News

Thierry Emonet

Crowd Computing with Bacteria: Balancing Phenotypic Diversity and Coordinated Behavior

2/28/2013

Crowd Computing with Bacteria: Balancing Phenotypic Diversity and Coordinated Behavior

2/28/2013

Thierry Emonet

Investigator team: Dr. Thierry Emonet (principal investigator), Associate Professor of Molecular, Cellular and Developmental Biology & Physics, Yale University; Dr. Thomas S. Shimizu (co-investigator), Group Leader at FOM Institute for Atomic and Molecular Physics; Dr. Steven Zucker (co-investigator), Professor of Applied Mathematics and Computer Science, Yale University
Project title: "Crowd Computing with Bacteria: Balancing Phenotypic Diversity and Coordinated Behavior."
Award amount: $1.44 million

What are some of the hurdles you and other pioneering researchers face today?
Pioneering research is risky and therefore very difficult to fund. As a result it often takes longer than it should before the most exciting new questions can be tackled. Programs like the ADI are extremely valuable because they make it possible to overcome these initial barriers and open new horizons at the forefront of science.

What drew your team to this particular research?
How do individuals coordinate to make collective decisions? Can they do this optimally? Do neurons, in brains, organize by similar principles as people in social networks or bacteria in the gut? Is the whole more than a sum of parts? Seeking the general principles behind these questions has led us to study the simplest organisms and the simplest organizations, and this is how we ended up studying E. coli. The simplicity of bacteria allows one to connect questions at many scales, from molecular processes to collective dynamics of populations under natural selection. The project is highly interdisciplinary and so is our team, which involves expertise in biology, physics, computation and mathematics.

What are you aiming to achieve by the end of your ADI grant cycle?
To achieve a formal understanding of how molecular fluctuations in bacterial cells contribute to the fascinating large scale dynamics that they exhibit when they engage in collective foraging behaviors. By abstracting this in mathematical and computational terms, we hope to understand precisely how these ideas can apply to other biological and social systems as well.

How might your project contribute to answering some of the biggest questions in science today?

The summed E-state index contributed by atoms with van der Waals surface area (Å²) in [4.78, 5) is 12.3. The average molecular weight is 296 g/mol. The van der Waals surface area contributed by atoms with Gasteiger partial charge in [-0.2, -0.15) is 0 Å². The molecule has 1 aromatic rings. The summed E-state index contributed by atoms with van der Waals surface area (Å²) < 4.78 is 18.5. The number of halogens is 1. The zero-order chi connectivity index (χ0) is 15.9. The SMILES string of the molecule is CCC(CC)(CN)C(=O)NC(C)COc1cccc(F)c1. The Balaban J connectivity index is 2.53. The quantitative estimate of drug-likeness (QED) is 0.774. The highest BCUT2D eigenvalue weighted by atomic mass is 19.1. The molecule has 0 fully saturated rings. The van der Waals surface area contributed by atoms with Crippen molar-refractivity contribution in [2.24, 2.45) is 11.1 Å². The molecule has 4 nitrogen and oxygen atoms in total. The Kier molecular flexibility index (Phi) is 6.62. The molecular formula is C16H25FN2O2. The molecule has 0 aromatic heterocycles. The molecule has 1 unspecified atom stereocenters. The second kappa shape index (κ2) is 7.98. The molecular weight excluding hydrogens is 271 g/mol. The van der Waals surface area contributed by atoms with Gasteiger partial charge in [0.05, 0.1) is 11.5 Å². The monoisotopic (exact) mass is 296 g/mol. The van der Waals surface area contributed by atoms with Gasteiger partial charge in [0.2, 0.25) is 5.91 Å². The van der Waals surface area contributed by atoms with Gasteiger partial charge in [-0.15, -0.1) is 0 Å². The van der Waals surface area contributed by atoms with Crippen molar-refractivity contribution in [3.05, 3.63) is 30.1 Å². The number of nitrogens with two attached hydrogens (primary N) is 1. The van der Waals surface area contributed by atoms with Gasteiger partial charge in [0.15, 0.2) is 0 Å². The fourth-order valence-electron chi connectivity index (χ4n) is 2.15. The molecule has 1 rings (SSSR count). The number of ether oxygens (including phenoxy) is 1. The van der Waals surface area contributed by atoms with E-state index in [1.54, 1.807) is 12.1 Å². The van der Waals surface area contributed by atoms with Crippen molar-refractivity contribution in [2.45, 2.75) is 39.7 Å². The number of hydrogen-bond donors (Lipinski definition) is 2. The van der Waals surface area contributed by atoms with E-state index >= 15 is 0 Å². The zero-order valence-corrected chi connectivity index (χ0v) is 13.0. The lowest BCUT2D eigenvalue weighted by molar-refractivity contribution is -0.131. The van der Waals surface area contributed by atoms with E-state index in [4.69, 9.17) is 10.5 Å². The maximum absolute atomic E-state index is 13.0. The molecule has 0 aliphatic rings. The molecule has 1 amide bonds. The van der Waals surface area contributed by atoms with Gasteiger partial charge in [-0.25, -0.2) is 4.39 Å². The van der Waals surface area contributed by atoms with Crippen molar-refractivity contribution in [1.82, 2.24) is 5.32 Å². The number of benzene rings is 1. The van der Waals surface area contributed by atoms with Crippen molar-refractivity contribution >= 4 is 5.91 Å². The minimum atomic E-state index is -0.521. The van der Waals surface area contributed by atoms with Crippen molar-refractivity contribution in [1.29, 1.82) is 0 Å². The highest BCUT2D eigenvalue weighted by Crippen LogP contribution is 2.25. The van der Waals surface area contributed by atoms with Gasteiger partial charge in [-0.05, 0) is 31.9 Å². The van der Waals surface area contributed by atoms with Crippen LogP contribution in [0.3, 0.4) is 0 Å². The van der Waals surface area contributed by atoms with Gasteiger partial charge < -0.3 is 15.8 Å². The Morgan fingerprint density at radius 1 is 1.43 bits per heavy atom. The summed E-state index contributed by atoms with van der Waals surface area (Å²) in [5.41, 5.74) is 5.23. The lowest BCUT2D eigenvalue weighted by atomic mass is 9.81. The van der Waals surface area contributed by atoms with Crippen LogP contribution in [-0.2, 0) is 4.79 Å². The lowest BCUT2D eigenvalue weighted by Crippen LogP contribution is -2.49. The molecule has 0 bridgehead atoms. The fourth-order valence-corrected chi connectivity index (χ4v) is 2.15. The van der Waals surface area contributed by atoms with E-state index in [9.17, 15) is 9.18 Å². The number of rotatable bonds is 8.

We live in an era of collective interaction that is not well understood. The internet has made global social networks possible, but people evolved in a broader context that includes our environment and our food. How to develop an appreciation for diversity among these processes of internet homogenization remains a fundamental issue. For the first time we have the tools to start addressing these questions, at least for simple organisms. Our project is unique in its potential to connect two branches of biological inquiry: one that seeks general principles of collective biological organization, and another that seeks general principles at the molecular and cellular scale. Historically, these two disciplines have developed quite independently, but recent technological advances in our labs make it possible to link the two in a rigorous experimental context. Hopefully this will shed light on the larger questions.

What can you share with others interested in a career in science?
Being a scientist is one of the most liberating professions, if one is inclined to seek intellectual freedom. Many students view science as a bundle of facts, while their social and family networks are all about interaction. DNA and algebra would seem to have nothing in common --- so are not nearly as interesting --- as what happens when Harry meets Sally. But science is not just facts; it is perhaps the richest and deepest system ever devised for understanding interaction. We are, by default, part of our social networks. Working in science is the best way to get inside this other system for understanding both ourselves and the rest of the universe. This brings with it a kind of intellectual freedom to explore ideas that carries its own form of excitement and satisfaction.

- Dr. Steven Zucker (co-investigator), Professor of Applied Mathematics and Computer Science, Yale University

"Working in science is the best way to get inside this other system for understanding both ourselves and the rest of the universe. This brings with it a kind of intellectual freedom to explore ideas that carries its own form of excitement and satisfaction." Dr. Thierry Emonet